Federal Minister of the Interior Horst Seehofer said:
I found the meeting to be highly constructive. We addressed important issues for Europe’s future. Europe’s strength lies in its coordinated action. I saw broad consensus in many respects on all of the open questions. This makes me optimistic about the prospects for substantial decisions on important issues in the next six months.
European police partnership
In the first part of the meeting, the home affairs ministers reached a very broad consensus on ways of expanding police cooperation. Seehofer said:
In Europe we are dealing with criminal networks who ply their nefarious trades across borders, for example in drug trafficking, in the smuggling of people, and in the sexual abuse of children. Our answer to cross-border crime has to be stronger European cooperation among security authorities. That is why we need to ensure that the police in every member state are able, in compliance with the applicable laws, to access the information they need from every other member state at all times.
The project of bringing new impetus to developing a European police partnership met with broad approval. Making more effective use of the existing possibilities for exchange of information will be one area of focus. The home affairs ministers are also pushing to boost funding for the EU agencies in the area of home affairs (especially Europol and Frontex) considerably, so that – among other things – new data analysis technologies such as artificial intelligence can be used.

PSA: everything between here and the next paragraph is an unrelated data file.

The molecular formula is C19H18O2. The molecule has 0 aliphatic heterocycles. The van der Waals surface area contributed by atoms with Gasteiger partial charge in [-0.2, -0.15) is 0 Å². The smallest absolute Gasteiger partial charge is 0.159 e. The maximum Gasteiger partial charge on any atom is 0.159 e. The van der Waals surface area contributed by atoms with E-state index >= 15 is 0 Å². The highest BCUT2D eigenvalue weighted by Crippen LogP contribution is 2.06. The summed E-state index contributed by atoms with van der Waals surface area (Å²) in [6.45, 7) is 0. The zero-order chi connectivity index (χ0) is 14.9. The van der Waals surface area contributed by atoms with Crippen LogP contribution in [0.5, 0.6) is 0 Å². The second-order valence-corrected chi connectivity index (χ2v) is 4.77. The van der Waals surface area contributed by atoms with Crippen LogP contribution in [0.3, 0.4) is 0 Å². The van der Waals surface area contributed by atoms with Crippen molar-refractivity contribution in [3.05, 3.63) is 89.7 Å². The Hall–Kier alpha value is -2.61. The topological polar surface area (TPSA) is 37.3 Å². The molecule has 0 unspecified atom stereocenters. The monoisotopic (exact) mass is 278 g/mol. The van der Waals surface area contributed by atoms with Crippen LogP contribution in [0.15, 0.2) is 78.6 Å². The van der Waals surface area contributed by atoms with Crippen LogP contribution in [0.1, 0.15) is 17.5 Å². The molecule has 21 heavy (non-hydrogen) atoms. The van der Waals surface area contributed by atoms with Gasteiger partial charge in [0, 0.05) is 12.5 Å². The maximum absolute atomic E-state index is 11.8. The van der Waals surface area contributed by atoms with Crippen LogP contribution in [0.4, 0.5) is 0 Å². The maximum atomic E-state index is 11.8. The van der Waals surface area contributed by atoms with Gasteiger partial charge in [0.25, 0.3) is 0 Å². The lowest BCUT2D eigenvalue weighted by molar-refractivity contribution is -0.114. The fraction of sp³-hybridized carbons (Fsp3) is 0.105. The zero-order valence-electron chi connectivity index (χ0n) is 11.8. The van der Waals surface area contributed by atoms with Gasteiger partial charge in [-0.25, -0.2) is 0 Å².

Search and rescue at sea and combating human smuggling activity
The second part of the meeting focused on migration to Europe. All member states declared their willingness to work together on a long-term solution instead of ad hoc negotiations. Seehofer said:
Europe is a community of values. Respecting human dignity and human rights is the most important thing, and preventing deaths in the Mediterranean is our shared goal. This includes helping those who have been rescued at sea. For those who arrive at the external borders, we need a pragmatic process supported by Europe, with as many member states as possible taking part. This also applies to returning those who have no right to claim protection in the EU. Conferences will be held soon in Europe to agree on concrete steps. I found my counterparts very willing to continue our focused discussions.
There was also consensus that enhanced cooperation with third countries is a key part of fighting human smuggling and an effective return policy. As some of the next steps, a conference hosted by Italy on 13 July 2020 will mark the start of closer cooperation with North African countries, including to combat human smuggling.
The full work programme of the Federal Ministry of the Interior, Building and Community for Germany’s Presidency of the Council of the European Union is available for download here: